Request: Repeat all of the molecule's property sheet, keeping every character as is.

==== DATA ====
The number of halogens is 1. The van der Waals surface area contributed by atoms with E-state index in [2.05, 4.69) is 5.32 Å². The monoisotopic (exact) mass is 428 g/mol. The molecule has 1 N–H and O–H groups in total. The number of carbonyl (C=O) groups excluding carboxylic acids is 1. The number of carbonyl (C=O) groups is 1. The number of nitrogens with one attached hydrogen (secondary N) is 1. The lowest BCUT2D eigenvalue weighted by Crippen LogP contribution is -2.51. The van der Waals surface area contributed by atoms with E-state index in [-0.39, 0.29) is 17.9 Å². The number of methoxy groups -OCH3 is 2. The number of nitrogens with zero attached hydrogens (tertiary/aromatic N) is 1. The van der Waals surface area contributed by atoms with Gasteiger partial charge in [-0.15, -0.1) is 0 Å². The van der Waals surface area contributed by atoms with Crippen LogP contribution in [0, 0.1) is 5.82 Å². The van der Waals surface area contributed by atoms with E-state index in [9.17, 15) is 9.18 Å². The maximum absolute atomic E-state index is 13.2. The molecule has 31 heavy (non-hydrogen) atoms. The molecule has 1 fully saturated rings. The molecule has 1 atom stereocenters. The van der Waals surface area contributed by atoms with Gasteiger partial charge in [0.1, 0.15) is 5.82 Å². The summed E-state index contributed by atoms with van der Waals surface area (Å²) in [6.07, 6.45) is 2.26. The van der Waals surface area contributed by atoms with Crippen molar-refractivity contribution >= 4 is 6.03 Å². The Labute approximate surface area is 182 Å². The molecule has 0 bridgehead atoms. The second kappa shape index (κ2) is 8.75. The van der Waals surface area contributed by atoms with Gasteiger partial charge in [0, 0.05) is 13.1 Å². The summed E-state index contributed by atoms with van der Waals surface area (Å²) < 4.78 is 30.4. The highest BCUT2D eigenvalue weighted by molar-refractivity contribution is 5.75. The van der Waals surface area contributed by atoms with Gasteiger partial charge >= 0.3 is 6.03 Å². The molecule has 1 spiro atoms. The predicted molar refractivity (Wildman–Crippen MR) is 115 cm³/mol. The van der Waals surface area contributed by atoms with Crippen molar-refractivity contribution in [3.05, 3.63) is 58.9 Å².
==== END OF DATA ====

The number of halogens is 1. The van der Waals surface area contributed by atoms with E-state index in [2.05, 4.69) is 5.32 Å². The monoisotopic (exact) mass is 428 g/mol. The molecule has 1 N–H and O–H groups in total. The number of carbonyl (C=O) groups excluding carboxylic acids is 1. The number of carbonyl (C=O) groups is 1. The number of nitrogens with one attached hydrogen (secondary N) is 1. The lowest BCUT2D eigenvalue weighted by Crippen LogP contribution is -2.51. The van der Waals surface area contributed by atoms with E-state index in [-0.39, 0.29) is 17.9 Å². The number of methoxy groups -OCH3 is 2. The number of nitrogens with zero attached hydrogens (tertiary/aromatic N) is 1. The van der Waals surface area contributed by atoms with Gasteiger partial charge in [-0.15, -0.1) is 0 Å². The van der Waals surface area contributed by atoms with Crippen LogP contribution in [0, 0.1) is 5.82 Å². The van der Waals surface area contributed by atoms with E-state index in [9.17, 15) is 9.18 Å². The maximum absolute atomic E-state index is 13.2. The molecule has 31 heavy (non-hydrogen) atoms. The molecule has 1 fully saturated rings. The molecule has 1 atom stereocenters. The van der Waals surface area contributed by atoms with Gasteiger partial charge in [0.1, 0.15) is 5.82 Å². The summed E-state index contributed by atoms with van der Waals surface area (Å²) in [6.07, 6.45) is 2.26. The van der Waals surface area contributed by atoms with Crippen molar-refractivity contribution >= 4 is 6.03 Å². The Labute approximate surface area is 182 Å². The molecule has 0 bridgehead atoms. The second kappa shape index (κ2) is 8.75. The van der Waals surface area contributed by atoms with Gasteiger partial charge in [0, 0.05) is 13.1 Å². The summed E-state index contributed by atoms with van der Waals surface area (Å²) < 4.78 is 30.4. The highest BCUT2D eigenvalue weighted by molar-refractivity contribution is 5.75. The van der Waals surface area contributed by atoms with Gasteiger partial charge >= 0.3 is 6.03 Å². The molecule has 1 spiro atoms. The predicted molar refractivity (Wildman–Crippen MR) is 115 cm³/mol. The van der Waals surface area contributed by atoms with Crippen molar-refractivity contribution in [3.05, 3.63) is 58.9 Å².